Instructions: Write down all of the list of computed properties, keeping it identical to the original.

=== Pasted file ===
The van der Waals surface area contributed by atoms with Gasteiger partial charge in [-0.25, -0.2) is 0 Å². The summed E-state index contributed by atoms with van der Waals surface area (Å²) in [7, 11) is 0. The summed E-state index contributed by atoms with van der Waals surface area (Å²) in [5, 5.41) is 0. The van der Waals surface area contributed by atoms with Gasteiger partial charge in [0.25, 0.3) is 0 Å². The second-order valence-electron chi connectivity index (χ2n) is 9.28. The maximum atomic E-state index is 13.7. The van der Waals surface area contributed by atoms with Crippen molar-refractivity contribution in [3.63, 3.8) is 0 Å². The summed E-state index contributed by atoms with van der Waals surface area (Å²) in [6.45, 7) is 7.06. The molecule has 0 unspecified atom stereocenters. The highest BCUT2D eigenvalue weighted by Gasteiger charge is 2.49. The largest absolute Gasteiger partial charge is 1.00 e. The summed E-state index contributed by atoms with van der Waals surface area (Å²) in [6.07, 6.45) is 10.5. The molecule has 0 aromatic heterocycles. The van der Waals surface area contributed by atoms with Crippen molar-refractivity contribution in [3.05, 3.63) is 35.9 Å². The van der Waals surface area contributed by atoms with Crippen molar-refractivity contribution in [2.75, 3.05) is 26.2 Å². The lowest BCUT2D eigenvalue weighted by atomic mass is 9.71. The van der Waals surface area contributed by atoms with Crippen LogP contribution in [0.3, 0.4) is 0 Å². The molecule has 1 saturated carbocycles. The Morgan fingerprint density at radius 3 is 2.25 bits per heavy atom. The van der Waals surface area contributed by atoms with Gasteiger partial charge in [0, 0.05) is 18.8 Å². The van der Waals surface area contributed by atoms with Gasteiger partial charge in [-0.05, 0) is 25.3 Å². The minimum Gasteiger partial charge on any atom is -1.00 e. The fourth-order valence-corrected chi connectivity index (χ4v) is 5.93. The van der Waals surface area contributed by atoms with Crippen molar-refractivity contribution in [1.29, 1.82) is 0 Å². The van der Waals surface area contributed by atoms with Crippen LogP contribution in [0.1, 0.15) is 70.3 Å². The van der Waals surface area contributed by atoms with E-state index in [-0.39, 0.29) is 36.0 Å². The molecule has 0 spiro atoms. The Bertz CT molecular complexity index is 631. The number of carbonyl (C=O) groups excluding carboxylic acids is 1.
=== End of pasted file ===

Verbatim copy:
The van der Waals surface area contributed by atoms with Gasteiger partial charge in [-0.25, -0.2) is 0 Å². The summed E-state index contributed by atoms with van der Waals surface area (Å²) in [7, 11) is 0. The summed E-state index contributed by atoms with van der Waals surface area (Å²) in [5, 5.41) is 0. The van der Waals surface area contributed by atoms with Gasteiger partial charge in [0.25, 0.3) is 0 Å². The second-order valence-electron chi connectivity index (χ2n) is 9.28. The maximum atomic E-state index is 13.7. The van der Waals surface area contributed by atoms with Crippen molar-refractivity contribution in [3.63, 3.8) is 0 Å². The summed E-state index contributed by atoms with van der Waals surface area (Å²) in [6.45, 7) is 7.06. The molecule has 0 unspecified atom stereocenters. The highest BCUT2D eigenvalue weighted by Gasteiger charge is 2.49. The largest absolute Gasteiger partial charge is 1.00 e. The summed E-state index contributed by atoms with van der Waals surface area (Å²) in [6.07, 6.45) is 10.5. The molecule has 0 aromatic heterocycles. The van der Waals surface area contributed by atoms with Crippen molar-refractivity contribution in [3.05, 3.63) is 35.9 Å². The van der Waals surface area contributed by atoms with Crippen molar-refractivity contribution in [2.75, 3.05) is 26.2 Å². The lowest BCUT2D eigenvalue weighted by atomic mass is 9.71. The van der Waals surface area contributed by atoms with Crippen LogP contribution in [0.3, 0.4) is 0 Å². The molecule has 1 saturated carbocycles. The Morgan fingerprint density at radius 3 is 2.25 bits per heavy atom. The van der Waals surface area contributed by atoms with Gasteiger partial charge in [0, 0.05) is 18.8 Å². The van der Waals surface area contributed by atoms with Gasteiger partial charge in [-0.05, 0) is 25.3 Å². The minimum Gasteiger partial charge on any atom is -1.00 e. The fourth-order valence-corrected chi connectivity index (χ4v) is 5.93. The van der Waals surface area contributed by atoms with Crippen molar-refractivity contribution in [1.29, 1.82) is 0 Å². The van der Waals surface area contributed by atoms with Crippen LogP contribution in [0.1, 0.15) is 70.3 Å². The van der Waals surface area contributed by atoms with E-state index in [-0.39, 0.29) is 36.0 Å². The molecule has 0 spiro atoms. The Bertz CT molecular complexity index is 631. The number of carbonyl (C=O) groups excluding carboxylic acids is 1.